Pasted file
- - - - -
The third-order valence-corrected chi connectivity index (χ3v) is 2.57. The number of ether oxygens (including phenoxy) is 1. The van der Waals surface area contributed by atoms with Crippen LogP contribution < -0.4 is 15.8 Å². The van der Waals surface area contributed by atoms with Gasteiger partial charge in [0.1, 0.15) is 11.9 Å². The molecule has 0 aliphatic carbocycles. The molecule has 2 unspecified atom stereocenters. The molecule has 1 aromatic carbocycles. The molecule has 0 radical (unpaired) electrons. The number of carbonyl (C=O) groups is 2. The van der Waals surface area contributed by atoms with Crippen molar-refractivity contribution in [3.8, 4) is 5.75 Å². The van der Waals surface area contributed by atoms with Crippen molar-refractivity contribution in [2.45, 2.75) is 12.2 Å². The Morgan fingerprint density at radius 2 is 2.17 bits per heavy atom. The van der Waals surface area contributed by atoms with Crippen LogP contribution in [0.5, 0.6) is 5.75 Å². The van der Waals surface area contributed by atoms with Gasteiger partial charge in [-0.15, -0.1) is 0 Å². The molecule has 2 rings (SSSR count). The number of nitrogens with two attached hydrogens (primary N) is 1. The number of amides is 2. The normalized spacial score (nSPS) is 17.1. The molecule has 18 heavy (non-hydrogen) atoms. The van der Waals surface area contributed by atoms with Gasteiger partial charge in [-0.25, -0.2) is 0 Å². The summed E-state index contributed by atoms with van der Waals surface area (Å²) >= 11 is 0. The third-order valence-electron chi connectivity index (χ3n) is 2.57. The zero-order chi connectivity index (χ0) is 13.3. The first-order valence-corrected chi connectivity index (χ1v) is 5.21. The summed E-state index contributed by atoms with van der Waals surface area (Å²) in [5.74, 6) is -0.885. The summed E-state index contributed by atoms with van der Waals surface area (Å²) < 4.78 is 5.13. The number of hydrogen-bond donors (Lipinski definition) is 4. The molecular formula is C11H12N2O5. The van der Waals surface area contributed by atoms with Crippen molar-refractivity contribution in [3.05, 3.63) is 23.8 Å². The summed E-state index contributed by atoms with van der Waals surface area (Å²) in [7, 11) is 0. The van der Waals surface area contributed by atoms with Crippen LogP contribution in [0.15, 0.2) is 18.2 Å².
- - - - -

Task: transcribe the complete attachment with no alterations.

The third-order valence-corrected chi connectivity index (χ3v) is 2.57. The number of ether oxygens (including phenoxy) is 1. The van der Waals surface area contributed by atoms with Crippen LogP contribution < -0.4 is 15.8 Å². The van der Waals surface area contributed by atoms with Gasteiger partial charge in [0.1, 0.15) is 11.9 Å². The molecule has 0 aliphatic carbocycles. The molecule has 2 unspecified atom stereocenters. The molecule has 1 aromatic carbocycles. The molecule has 0 radical (unpaired) electrons. The number of carbonyl (C=O) groups is 2. The van der Waals surface area contributed by atoms with Crippen molar-refractivity contribution in [3.8, 4) is 5.75 Å². The van der Waals surface area contributed by atoms with Crippen molar-refractivity contribution in [2.45, 2.75) is 12.2 Å². The Morgan fingerprint density at radius 2 is 2.17 bits per heavy atom. The van der Waals surface area contributed by atoms with Crippen LogP contribution in [0.5, 0.6) is 5.75 Å². The van der Waals surface area contributed by atoms with Gasteiger partial charge in [-0.15, -0.1) is 0 Å². The molecule has 2 rings (SSSR count). The number of nitrogens with two attached hydrogens (primary N) is 1. The number of amides is 2. The normalized spacial score (nSPS) is 17.1. The molecule has 18 heavy (non-hydrogen) atoms. The van der Waals surface area contributed by atoms with Gasteiger partial charge in [-0.25, -0.2) is 0 Å². The summed E-state index contributed by atoms with van der Waals surface area (Å²) >= 11 is 0. The third-order valence-electron chi connectivity index (χ3n) is 2.57. The zero-order chi connectivity index (χ0) is 13.3. The first-order valence-corrected chi connectivity index (χ1v) is 5.21. The summed E-state index contributed by atoms with van der Waals surface area (Å²) in [5.74, 6) is -0.885. The summed E-state index contributed by atoms with van der Waals surface area (Å²) < 4.78 is 5.13. The number of hydrogen-bond donors (Lipinski definition) is 4. The molecular formula is C11H12N2O5. The van der Waals surface area contributed by atoms with Crippen molar-refractivity contribution in [3.05, 3.63) is 23.8 Å². The summed E-state index contributed by atoms with van der Waals surface area (Å²) in [7, 11) is 0. The van der Waals surface area contributed by atoms with Crippen LogP contribution in [0.15, 0.2) is 18.2 Å².